The Roadtrip Series: discover the beauty of Lower South New Zealand with this Dunedin to Queenstown drive
We know most of us have only just come back from our annual festive break, but that doesn’t stop us from daydreaming about our next destination holiday. Once you have banked enough annual leave, book a short three-hour-and-forty-minute plane trip to Dunedin for the roadtrip of a lifetime through dreamy Lower South New Zealand. After your arrival at Dunedin Airport – (nicknamed the Gateway to the South) take the road less travelled from Dunedin to Queenstown, where you’ll discover spectacular coastal landscapes, scenic national parks, and friendly Kiwi townships. With help from our pals at Dunedin Airport, we have put together an extensive itinerary of tasty eats, fun adventures and the best routes to take when road-tripping through Lower South New Zealand.
Dunedin – Day One
Start the first day of your Dunedin to Queenstown drive with a brekky Buddha bowl at Nova in Dunedin’s city centre, perfectly placed to explore the city post-meal. If a fresh brew is all you’re after, make your way to The Daily Coffee on Princes Street. After you’ve been sufficiently caffeinated, you can explore the picturesque Otago Peninsula, a 20 kilometre-long harbour world-famous for its absolutely adorable array of marine life (sea lions and penguins, oh my!), while also being home to New Zealand’s only castle. A must-do on your Dunedin bucket list, Larnach Castle is surrounded by beautiful gardens and historic stables and outbuildings. If you book early, you can also score accom’ on the grounds of the castle!
Clutha – Day Two
First stop south of Dunedin is the inland tidal lake Lake Waihola. This scenic locale offers a selection of picturesque treks among native wildlife habitats and is the perfect pitstop to stretch your legs. Jump back into the car and put Clutha District’s largest town, Balclutha in the GPS. Famous for its iconic arched bridge over the Clutha River, Balclutha provides the lunchtime goods. Down a sangria (or two) at Casafuego Eatery and Bar, a Mexican/Kiwi cuisine eatery located inside an old fire station. To capture the best of this pristine paradise – and maybe your next Insta post – walk out to the famous lighthouse at Nugget Point, which boasts uninterrupted ocean views. Our pick of dwellings for the night? Mike and Jenny’s Kaka Point Accommodation, which offers ocean views and a private walkway to the beach.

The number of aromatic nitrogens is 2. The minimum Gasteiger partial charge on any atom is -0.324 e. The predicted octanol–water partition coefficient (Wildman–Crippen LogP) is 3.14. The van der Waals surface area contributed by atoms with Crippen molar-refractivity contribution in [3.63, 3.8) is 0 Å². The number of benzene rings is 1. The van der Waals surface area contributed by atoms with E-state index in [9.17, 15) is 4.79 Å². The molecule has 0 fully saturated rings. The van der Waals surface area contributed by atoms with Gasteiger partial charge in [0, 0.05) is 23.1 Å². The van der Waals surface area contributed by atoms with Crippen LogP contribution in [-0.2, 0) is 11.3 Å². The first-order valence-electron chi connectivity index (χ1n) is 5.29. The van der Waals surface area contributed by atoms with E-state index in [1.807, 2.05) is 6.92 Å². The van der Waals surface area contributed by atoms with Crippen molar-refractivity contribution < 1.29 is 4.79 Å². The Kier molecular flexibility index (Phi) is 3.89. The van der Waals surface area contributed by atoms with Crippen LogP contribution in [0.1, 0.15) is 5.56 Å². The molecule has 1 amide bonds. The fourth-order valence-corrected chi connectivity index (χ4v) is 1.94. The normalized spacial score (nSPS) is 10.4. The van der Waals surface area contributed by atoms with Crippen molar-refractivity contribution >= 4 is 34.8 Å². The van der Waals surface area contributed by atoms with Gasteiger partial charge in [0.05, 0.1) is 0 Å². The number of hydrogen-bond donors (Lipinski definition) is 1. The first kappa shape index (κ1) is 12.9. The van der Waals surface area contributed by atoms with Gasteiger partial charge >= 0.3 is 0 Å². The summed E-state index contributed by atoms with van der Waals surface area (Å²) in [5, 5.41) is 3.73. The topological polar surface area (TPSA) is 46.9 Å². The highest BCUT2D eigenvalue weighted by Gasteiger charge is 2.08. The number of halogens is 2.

Southland – Day Three
Early birds get the worm – and also get to explore the spectacular Catlins Conservation Park with a guided sunrise tour by Catlins Scenic and Wildlife Tours. From there, take a short two-hour scenic excursion to Invercargill, one of the southernmost cities in the world. After a quick coffee stop, journey straight onto Oreti Beach – one of the only beaches in New Zealand permitting vehicle access, made famous by The World’s Fastest Indian – and park up to watch the sunset. A short 30-minute drive leads to Bluff, the gateway to Stewart Island and home to The Bluff Oyster. Be sure to stop in at Fowler’s for some Kiwi fish and chips for dinner then stretch your legs post-meal on the nearby Bluff Hill/Motupohue trek, serving up panoramic vistas and ocean breezes.
Fiordland – Day Four
Set the GPS north and start your step counter as you’re heading to Fiordland. Home to the world famous Milford Sound, and the lesser known but equally as impressive Doubtful Sound, Fiordland also boasts over 500 kilometres of walking tracks. Visit the Kepler Mountain View Alpaca Farm on your way through Manapouri for your fix of cuteness, then visit the Sandfly Cafe in Te Anau for a quick coffee-stop. If you have worked up an appetite, grab a bao or sushi to-go from local faves Bao Now! or Fumi. To enjoy a slice of history take a cruise on Lake Te Anau on the Faith in Fiordland or adventure seekers can take a spin on the Waiau River on the Fiordland Jet. There is plenty of accomodation where you can rest your weary head in Te Anau and Manapouri, including the lakeside Murrells Grandview House.
Milford Sound – Day Five
Departing Te Anau, journey along the lakeshore and deep into Fiordland National Park before emerging at the iconic Milford Sound – toted by Rudyard Kipling as the ‘eighth wonder of the world’. To capture the best of this natural beauty, you can take a day cruise, go kayaking, dive through natural black coral or treat yourself to a scenic helicopter trip. Top tip – Milford Sound is one of New Zealand’s most iconic attractions – so book ahead to ensure you don’t miss out.
Queenstown– Day Six
A playground for the adrenaline-junkies as well as bar-hopping foodies, Queenstown is where the journey ends. Set on the shores of Lake Wakatipu at the foot of the Southern Alps, Queenstown offers bungy jumping, jet boating, canyoning and parasailing – or oenophiles and keen gourmands seeking decadent feasts can indulge at world-class wineries and a wide range of fine-dining establishments. Make the end of your trip worthwhile and book at least two nights of accomodation to take full advantage of this special spot. Our choice picks are Hotel St Moritz and the alpine-luxe QT Queenstown, both overlooking Lake Wakatipu to The Remarkables mountain range.
This article was produced with our good friends at Lower South New Zealand to showcase this beautiful part of New Zealand.